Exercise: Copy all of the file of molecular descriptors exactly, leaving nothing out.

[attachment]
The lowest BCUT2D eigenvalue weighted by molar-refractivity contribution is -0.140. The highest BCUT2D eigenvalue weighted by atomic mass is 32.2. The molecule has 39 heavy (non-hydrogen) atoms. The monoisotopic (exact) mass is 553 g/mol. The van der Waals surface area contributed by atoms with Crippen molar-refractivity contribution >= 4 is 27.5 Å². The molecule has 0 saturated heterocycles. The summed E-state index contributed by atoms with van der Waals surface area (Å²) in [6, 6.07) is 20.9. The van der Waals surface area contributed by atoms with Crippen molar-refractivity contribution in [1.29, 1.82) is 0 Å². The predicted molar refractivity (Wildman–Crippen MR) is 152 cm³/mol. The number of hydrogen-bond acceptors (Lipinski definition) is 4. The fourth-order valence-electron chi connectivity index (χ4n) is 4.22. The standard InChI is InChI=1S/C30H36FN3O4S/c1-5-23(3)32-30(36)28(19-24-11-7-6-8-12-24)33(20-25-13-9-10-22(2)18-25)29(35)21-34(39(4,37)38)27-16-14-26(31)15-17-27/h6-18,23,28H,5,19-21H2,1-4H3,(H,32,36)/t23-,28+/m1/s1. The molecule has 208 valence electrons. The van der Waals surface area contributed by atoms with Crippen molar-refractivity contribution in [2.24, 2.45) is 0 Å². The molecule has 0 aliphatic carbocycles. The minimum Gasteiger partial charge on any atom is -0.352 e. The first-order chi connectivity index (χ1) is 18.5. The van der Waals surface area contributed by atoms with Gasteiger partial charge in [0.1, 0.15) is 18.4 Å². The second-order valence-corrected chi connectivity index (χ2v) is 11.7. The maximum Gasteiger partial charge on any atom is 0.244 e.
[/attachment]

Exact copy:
The lowest BCUT2D eigenvalue weighted by molar-refractivity contribution is -0.140. The highest BCUT2D eigenvalue weighted by atomic mass is 32.2. The molecule has 39 heavy (non-hydrogen) atoms. The monoisotopic (exact) mass is 553 g/mol. The van der Waals surface area contributed by atoms with Crippen molar-refractivity contribution >= 4 is 27.5 Å². The molecule has 0 saturated heterocycles. The summed E-state index contributed by atoms with van der Waals surface area (Å²) in [6, 6.07) is 20.9. The van der Waals surface area contributed by atoms with Crippen molar-refractivity contribution in [1.29, 1.82) is 0 Å². The predicted molar refractivity (Wildman–Crippen MR) is 152 cm³/mol. The number of hydrogen-bond acceptors (Lipinski definition) is 4. The fourth-order valence-electron chi connectivity index (χ4n) is 4.22. The standard InChI is InChI=1S/C30H36FN3O4S/c1-5-23(3)32-30(36)28(19-24-11-7-6-8-12-24)33(20-25-13-9-10-22(2)18-25)29(35)21-34(39(4,37)38)27-16-14-26(31)15-17-27/h6-18,23,28H,5,19-21H2,1-4H3,(H,32,36)/t23-,28+/m1/s1. The molecule has 208 valence electrons. The van der Waals surface area contributed by atoms with Crippen molar-refractivity contribution in [2.24, 2.45) is 0 Å². The molecule has 0 aliphatic carbocycles. The minimum Gasteiger partial charge on any atom is -0.352 e. The first-order chi connectivity index (χ1) is 18.5. The van der Waals surface area contributed by atoms with Gasteiger partial charge in [0.1, 0.15) is 18.4 Å². The second-order valence-corrected chi connectivity index (χ2v) is 11.7. The maximum Gasteiger partial charge on any atom is 0.244 e.